The recent crackdown on oil smuggling into Pakistan has brought to the fore the illegal transportation of fuel through the Pakistan-Iran border. Despite the crackdown, however, smuggling is continuing, simply because the locals have to earn a living.
One of the men involved in the illegal business is Zahid Baloch, who is in his 20s and hails from Balochistan’s Kharan district. Two days ago, he went all the way to the Iran border in Panjgur district to bring back diesel in his Iranian vehicle called Zamyad.
He was alone in his truck on the Iranian side at the Haqabad border point, where oil and diesel are loaded and unloaded on most days. When he had loaded blue canisters filled with diesel onto his vehicle, at about 9pm, indiscriminate firing began from the Iranian check posts. “We were present there in the hundreds. We ran for our lives, all of us,” Zahid told Dawn. Inas Baloch, who belonged to the Panjgur district, died on the spot.
“I got hit in my left leg, but kept on running, leaving behind my vehicle. But I fell to the ground after taking a few steps. My wound was bleeding,” he recalled.
Zahid has now been brought to a private room at the Al-Khair hospital in Quetta, for treatment. I met him in that room on the second floor of the hospital, situated on the Double Road.
Iranian lawmaker says three people killed in town near Pakistan border
He bore a pale look, with disheveled hair and clothes. He was still being administered pints of blood.
“How did you survive the incident?” I asked him, sipping the mango juice one of his relatives had handed over to me.
“I survived, because I played possum,” Zahid replied. “That is why I am still alive, even though my luck, like that of others, had run out.”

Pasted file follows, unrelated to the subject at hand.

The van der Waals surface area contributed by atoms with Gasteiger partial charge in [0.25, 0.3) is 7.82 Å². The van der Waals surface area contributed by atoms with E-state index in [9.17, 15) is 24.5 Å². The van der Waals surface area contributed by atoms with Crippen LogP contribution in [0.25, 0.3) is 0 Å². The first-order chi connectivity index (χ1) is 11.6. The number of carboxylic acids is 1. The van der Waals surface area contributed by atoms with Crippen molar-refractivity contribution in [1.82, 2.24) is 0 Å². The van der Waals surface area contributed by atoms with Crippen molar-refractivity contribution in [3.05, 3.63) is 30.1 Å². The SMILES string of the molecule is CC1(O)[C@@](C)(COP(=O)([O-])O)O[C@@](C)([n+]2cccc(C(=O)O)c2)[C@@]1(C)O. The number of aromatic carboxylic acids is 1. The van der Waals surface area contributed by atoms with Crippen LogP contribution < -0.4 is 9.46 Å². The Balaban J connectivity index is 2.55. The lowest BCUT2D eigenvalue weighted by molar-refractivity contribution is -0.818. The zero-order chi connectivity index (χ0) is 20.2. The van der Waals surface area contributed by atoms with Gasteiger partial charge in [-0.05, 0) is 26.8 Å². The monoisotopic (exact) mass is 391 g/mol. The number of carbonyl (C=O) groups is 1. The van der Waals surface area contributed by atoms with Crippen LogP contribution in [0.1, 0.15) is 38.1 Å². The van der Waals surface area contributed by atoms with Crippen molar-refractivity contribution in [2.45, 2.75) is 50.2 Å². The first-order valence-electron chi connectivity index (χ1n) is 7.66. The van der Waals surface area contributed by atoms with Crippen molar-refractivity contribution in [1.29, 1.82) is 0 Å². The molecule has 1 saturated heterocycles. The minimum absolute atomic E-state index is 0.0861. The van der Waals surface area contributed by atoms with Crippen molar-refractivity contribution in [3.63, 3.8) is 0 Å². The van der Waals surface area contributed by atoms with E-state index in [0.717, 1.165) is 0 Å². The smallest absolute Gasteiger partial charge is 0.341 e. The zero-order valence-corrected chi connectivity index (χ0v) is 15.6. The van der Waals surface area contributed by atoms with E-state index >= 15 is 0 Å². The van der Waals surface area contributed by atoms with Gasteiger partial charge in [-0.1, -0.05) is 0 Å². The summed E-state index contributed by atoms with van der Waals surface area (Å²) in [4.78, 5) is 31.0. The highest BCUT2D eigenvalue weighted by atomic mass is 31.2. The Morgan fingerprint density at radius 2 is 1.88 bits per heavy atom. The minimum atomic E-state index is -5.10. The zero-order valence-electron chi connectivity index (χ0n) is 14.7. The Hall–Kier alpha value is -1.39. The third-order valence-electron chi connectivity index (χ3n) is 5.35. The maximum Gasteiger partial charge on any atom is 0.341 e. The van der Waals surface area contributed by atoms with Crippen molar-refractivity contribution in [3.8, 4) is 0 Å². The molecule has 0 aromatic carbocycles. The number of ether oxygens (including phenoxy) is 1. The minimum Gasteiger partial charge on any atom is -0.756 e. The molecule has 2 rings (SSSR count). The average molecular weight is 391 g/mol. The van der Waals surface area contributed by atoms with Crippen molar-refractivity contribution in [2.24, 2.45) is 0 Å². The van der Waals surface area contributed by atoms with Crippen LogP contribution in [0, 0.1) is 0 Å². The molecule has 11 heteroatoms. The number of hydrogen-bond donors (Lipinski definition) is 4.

Senior officials, including Abdul Razzaq Sasoli, the deputy commissioner of Panjgur, claimed that a body and an injured Pakistani were handed to the local authorities by Iranian officials. But Zahid had managed to flee on his own, because he was picked up by one of his tribesmen from the Iranian part of Balochistan, to help him reach Pakistan.
“I lay injured for more than four hours, on the Iranian side. There was a Kubdani guy from my tribe, who told me to lay still so that I may be brought to Pakistan. The nearest Iranian towns were far away and I couldn’t have survived had I been taken there for treatment because I was bleeding constantly,” Zahid said.
“Along with a dead body, a sheet was brought, which was put over me and I was brought to the border. My rescuer told the Iranian officials that I was dead, as was the other person. I was playing possum all the time and was wrapped up in a sheet. After several refusals, the Iranian authorities finally allowed the ‘two bodies’ to be brought into Pakistan.”
Protests in Iran
Zahid’s story has not been covered much in Pakistan’s mainstream media. However, protesters held a huge demonstration at the district governor’s office in southeastern Iran on Tuesday, after the incident, according to sources.
Reports of a vociferous and chaotic protest at the governor’s office was confirmed by the semi-official Iranian news agency ILNA. The agency said three people had been killed over two days of clashes in the Iranian town of Saravan near the border with Pakistan.
An angry mob stormed the district governor’s office on Tuesday, a day after shootings of fuel smugglers at the border left at least two people dead, said ILNA.
The report quoted Malak Fazeli, Saravan’s representative in parliament, as saying: “As far as I know, three people lost their lives while being transferred to the hospital.”
It was unclear whether all three people were killed in the border shootings or if one of the fatalities was a result of the chaos at the district governor’s office.
Fazeli said another eight people were hospitalised with injuries but three were released. He said calm had returned to the town.
In Pakistan, officials lamented the loss of life and urged the authorities of both countries to investigate the shootings and resulting mayhem, added the Associated Press.
Meanwhile, according to Rafique, a journalist in Panjgur, his town’s economy has been dependent on smuggling of petrol and diesel from Iran since 1980s, as there are no other economic opportunities in the region. “This is the Baloch people’s source of livelihood on both sides of the border,” he added.
So far as Zahid is concerned, he has been involved in the activity for the last one year. “It’s dangerous work. But we do it out of poverty.”
Published in Dawn, February 25th, 2021